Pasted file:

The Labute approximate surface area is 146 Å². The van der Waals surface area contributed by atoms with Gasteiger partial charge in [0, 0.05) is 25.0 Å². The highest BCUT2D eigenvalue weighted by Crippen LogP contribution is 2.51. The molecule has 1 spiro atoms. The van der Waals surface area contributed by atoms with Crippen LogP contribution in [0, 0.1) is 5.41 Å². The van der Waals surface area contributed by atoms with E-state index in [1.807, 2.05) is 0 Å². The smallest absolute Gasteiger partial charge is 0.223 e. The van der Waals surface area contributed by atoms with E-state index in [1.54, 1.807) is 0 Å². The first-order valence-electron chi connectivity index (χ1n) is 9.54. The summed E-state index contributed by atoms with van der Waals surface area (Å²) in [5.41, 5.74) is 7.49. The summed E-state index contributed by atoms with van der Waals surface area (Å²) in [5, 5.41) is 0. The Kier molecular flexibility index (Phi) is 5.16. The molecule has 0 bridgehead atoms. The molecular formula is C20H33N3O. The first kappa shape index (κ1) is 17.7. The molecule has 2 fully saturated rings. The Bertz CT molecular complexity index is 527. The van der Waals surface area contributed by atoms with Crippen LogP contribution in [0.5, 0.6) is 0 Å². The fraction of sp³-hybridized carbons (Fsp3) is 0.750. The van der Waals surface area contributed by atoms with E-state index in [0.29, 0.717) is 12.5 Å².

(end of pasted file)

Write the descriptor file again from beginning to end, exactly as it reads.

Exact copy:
The Labute approximate surface area is 146 Å². The van der Waals surface area contributed by atoms with Gasteiger partial charge in [0, 0.05) is 25.0 Å². The highest BCUT2D eigenvalue weighted by Crippen LogP contribution is 2.51. The molecule has 1 spiro atoms. The van der Waals surface area contributed by atoms with Crippen LogP contribution in [0, 0.1) is 5.41 Å². The van der Waals surface area contributed by atoms with E-state index in [1.807, 2.05) is 0 Å². The smallest absolute Gasteiger partial charge is 0.223 e. The van der Waals surface area contributed by atoms with E-state index in [1.54, 1.807) is 0 Å². The first-order valence-electron chi connectivity index (χ1n) is 9.54. The summed E-state index contributed by atoms with van der Waals surface area (Å²) in [5.41, 5.74) is 7.49. The summed E-state index contributed by atoms with van der Waals surface area (Å²) in [5, 5.41) is 0. The Kier molecular flexibility index (Phi) is 5.16. The molecule has 0 bridgehead atoms. The molecular formula is C20H33N3O. The first kappa shape index (κ1) is 17.7. The molecule has 2 fully saturated rings. The Bertz CT molecular complexity index is 527. The van der Waals surface area contributed by atoms with Crippen LogP contribution in [0.5, 0.6) is 0 Å². The fraction of sp³-hybridized carbons (Fsp3) is 0.750. The van der Waals surface area contributed by atoms with E-state index in [0.29, 0.717) is 12.5 Å².